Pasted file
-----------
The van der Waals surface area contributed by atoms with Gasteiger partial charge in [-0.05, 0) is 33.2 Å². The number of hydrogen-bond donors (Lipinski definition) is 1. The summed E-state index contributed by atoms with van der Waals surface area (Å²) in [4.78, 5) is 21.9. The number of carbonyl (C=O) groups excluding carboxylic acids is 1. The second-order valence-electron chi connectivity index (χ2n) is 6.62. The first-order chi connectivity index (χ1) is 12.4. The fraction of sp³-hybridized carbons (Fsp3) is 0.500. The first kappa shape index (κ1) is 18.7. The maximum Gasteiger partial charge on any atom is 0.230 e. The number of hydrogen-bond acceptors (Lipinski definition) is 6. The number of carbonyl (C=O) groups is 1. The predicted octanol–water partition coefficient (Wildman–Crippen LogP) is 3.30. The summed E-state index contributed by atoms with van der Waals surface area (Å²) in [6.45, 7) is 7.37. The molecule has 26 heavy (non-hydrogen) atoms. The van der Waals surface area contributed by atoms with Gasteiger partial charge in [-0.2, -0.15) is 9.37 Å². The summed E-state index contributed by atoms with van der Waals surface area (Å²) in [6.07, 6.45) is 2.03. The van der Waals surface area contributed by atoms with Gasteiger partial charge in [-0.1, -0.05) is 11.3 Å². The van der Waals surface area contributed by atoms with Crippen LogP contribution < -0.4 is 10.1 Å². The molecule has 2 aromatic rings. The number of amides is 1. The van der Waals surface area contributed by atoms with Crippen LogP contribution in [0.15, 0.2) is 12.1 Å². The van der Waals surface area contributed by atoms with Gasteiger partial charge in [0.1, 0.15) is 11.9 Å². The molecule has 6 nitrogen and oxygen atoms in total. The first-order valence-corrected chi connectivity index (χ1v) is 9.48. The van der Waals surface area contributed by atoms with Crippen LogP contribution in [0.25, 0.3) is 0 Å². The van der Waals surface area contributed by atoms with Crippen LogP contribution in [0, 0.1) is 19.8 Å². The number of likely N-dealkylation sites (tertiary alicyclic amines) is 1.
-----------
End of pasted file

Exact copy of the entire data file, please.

The van der Waals surface area contributed by atoms with Gasteiger partial charge in [-0.05, 0) is 33.2 Å². The number of hydrogen-bond donors (Lipinski definition) is 1. The summed E-state index contributed by atoms with van der Waals surface area (Å²) in [4.78, 5) is 21.9. The number of carbonyl (C=O) groups excluding carboxylic acids is 1. The second-order valence-electron chi connectivity index (χ2n) is 6.62. The first-order chi connectivity index (χ1) is 12.4. The fraction of sp³-hybridized carbons (Fsp3) is 0.500. The first kappa shape index (κ1) is 18.7. The maximum Gasteiger partial charge on any atom is 0.230 e. The number of hydrogen-bond acceptors (Lipinski definition) is 6. The number of carbonyl (C=O) groups is 1. The predicted octanol–water partition coefficient (Wildman–Crippen LogP) is 3.30. The summed E-state index contributed by atoms with van der Waals surface area (Å²) in [6.45, 7) is 7.37. The molecule has 26 heavy (non-hydrogen) atoms. The van der Waals surface area contributed by atoms with Gasteiger partial charge in [-0.2, -0.15) is 9.37 Å². The summed E-state index contributed by atoms with van der Waals surface area (Å²) in [6.07, 6.45) is 2.03. The van der Waals surface area contributed by atoms with Gasteiger partial charge in [-0.1, -0.05) is 11.3 Å². The van der Waals surface area contributed by atoms with Crippen LogP contribution < -0.4 is 10.1 Å². The molecule has 2 aromatic rings. The number of amides is 1. The van der Waals surface area contributed by atoms with Crippen LogP contribution in [0.15, 0.2) is 12.1 Å². The van der Waals surface area contributed by atoms with Gasteiger partial charge in [0.1, 0.15) is 11.9 Å². The molecule has 6 nitrogen and oxygen atoms in total. The first-order valence-corrected chi connectivity index (χ1v) is 9.48. The van der Waals surface area contributed by atoms with Crippen LogP contribution in [0.25, 0.3) is 0 Å². The van der Waals surface area contributed by atoms with Crippen LogP contribution in [0, 0.1) is 19.8 Å². The number of likely N-dealkylation sites (tertiary alicyclic amines) is 1.